As a regular Facebook user, I connect with a lot of news outlets and other websites on Facebook. Although I find the information very helpful, I almost never comment on those links and pages. Based on my own experience, I'm not sure that interactions are the best measure of success. I think, like Stanley said,  it's greatest usefulness may just be in having an online presence where people are anyway.

facebook.com/telkwacrc
Usually something gets posted at least once a week. Same as New Hope above, "there's not a lot of two-way conversation on our page," but it's helpful for having an online presence and for alerting people to upcoming events.
Stanley

Our Facebook page is doing all right. We have a good number of fans. But, like others have said, we don't get a lot of back & forth conversation. I try to post something at least once a week.

http://www.facebook.com/sjcrc

Yes, it was started by a church member (not church 'official') and it was quite a while ago...so for both those reasons it was a Group instead of Page. When someone has time, we might switch it over...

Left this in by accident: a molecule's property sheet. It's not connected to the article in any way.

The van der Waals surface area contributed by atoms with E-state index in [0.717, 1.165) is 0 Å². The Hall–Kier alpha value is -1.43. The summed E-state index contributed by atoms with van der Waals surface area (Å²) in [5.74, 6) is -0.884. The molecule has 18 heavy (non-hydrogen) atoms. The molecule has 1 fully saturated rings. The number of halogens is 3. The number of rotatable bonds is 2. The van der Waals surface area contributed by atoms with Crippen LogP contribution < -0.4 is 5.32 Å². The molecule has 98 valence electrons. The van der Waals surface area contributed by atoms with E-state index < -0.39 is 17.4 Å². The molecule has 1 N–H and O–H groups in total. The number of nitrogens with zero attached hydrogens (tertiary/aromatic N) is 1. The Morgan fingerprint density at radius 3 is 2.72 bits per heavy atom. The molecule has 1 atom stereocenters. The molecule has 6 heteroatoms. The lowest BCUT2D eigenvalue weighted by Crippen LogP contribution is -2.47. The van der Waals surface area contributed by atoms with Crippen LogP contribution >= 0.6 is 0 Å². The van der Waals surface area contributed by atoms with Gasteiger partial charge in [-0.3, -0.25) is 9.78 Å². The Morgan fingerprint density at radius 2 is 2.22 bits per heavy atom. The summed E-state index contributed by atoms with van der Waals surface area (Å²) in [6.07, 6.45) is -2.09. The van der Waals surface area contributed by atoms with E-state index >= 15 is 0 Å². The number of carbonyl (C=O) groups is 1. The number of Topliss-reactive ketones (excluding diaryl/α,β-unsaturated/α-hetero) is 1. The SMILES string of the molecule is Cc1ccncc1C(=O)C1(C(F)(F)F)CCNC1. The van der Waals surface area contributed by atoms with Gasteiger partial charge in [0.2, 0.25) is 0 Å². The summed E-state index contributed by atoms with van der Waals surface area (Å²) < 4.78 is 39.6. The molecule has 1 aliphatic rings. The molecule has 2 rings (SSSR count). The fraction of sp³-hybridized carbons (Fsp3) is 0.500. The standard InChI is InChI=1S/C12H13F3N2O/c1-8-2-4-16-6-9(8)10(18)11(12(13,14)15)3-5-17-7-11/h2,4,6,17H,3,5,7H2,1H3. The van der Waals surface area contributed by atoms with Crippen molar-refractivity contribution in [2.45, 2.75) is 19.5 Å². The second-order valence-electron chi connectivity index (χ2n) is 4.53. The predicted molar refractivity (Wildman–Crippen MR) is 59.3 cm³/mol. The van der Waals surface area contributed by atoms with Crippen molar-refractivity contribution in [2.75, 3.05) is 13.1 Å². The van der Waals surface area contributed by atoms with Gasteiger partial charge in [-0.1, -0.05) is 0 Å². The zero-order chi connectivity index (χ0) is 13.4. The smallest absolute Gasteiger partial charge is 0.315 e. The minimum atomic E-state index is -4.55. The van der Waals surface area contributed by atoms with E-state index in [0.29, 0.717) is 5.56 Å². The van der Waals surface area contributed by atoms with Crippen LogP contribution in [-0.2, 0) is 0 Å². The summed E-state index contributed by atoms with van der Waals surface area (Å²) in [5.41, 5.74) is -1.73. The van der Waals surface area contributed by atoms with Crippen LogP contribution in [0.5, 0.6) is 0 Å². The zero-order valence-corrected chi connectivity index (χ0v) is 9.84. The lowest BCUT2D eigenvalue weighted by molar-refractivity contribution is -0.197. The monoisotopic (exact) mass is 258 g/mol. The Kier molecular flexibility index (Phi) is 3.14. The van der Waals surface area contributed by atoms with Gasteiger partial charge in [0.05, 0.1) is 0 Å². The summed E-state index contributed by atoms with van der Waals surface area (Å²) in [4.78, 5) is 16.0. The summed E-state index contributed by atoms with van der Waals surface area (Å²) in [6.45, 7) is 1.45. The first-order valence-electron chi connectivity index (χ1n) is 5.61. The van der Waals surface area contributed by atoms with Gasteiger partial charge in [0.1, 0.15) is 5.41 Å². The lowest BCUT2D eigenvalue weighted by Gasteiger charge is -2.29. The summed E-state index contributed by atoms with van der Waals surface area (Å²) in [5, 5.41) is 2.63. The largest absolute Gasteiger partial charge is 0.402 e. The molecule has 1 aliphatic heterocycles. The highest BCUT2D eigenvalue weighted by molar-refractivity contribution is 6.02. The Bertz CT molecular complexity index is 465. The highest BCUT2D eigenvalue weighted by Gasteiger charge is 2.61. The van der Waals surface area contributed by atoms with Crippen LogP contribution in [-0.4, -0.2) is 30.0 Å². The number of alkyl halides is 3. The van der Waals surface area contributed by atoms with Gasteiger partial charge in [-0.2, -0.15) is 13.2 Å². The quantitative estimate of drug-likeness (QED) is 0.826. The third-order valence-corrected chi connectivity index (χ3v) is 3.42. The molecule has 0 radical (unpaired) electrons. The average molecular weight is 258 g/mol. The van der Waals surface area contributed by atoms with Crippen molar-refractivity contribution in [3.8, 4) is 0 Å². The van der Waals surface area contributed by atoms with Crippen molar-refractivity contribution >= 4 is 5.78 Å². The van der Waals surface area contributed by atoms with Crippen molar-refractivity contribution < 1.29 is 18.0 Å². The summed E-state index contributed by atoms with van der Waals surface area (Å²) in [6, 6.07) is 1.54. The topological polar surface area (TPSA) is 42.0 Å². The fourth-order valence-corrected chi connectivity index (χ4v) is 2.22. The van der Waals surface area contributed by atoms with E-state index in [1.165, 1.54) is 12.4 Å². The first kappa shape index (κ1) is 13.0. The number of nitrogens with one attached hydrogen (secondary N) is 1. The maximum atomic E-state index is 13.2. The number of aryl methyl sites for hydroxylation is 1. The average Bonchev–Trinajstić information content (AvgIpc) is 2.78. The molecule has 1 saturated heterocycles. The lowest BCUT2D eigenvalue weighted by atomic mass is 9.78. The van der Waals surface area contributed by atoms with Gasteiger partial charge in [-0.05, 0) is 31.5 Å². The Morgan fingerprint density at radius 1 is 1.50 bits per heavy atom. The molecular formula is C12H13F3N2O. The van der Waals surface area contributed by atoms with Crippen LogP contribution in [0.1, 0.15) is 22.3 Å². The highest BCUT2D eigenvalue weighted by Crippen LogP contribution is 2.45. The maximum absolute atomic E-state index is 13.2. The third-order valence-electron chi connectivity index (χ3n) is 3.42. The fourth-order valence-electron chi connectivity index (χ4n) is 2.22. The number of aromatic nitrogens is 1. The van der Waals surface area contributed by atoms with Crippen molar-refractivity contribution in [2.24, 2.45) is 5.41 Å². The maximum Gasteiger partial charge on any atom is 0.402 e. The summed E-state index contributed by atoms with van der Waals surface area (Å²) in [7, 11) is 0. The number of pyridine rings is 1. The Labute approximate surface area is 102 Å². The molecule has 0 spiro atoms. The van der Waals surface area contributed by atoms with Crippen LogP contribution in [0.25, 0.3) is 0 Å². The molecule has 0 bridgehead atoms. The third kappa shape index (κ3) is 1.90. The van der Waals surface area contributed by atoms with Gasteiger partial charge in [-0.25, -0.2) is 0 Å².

I really appreciate that link about Groups vs. Pages. I hadn't come across that one before...it's a nice summary with up-to-date info about both.

[quote=tim]

My church has a Facebook group but it doesn't get used too much.[/quote]

Why do you think they opted for a "group" instead of a "page"? I think groups predated pages, so perhaps it's just a matter of when it was started.

I found a post on the Facebook blog that talks about the differences. (HERE: http://blog.facebook.com/blog.php?post=324706977130 ) I think one advantage for a group is that you can set some areas to be private if you wish, although it looks like your church's page is public. Groups can be created by anyone. Pages, on the other hand are public by definition, and should be created by "the official representatives of a public figure, business or organization." 

Anyone want to chime in about the group vs. page question?

 

[quote=tim]I also post to the CRCNA Facebook page which, of course, EVERYONE should "Like" :-) [/quote]

Thanks for promoting this thread, I appreciate the extra visibility!

My church has a Facebook group but it doesn't get used too much.

I also post to the CRCNA Facebook page which, of course, EVERYONE should "Like" :-)

Thanks so much. Great church website, too.

The more the merrier! I'll be posting up a storm there later today :)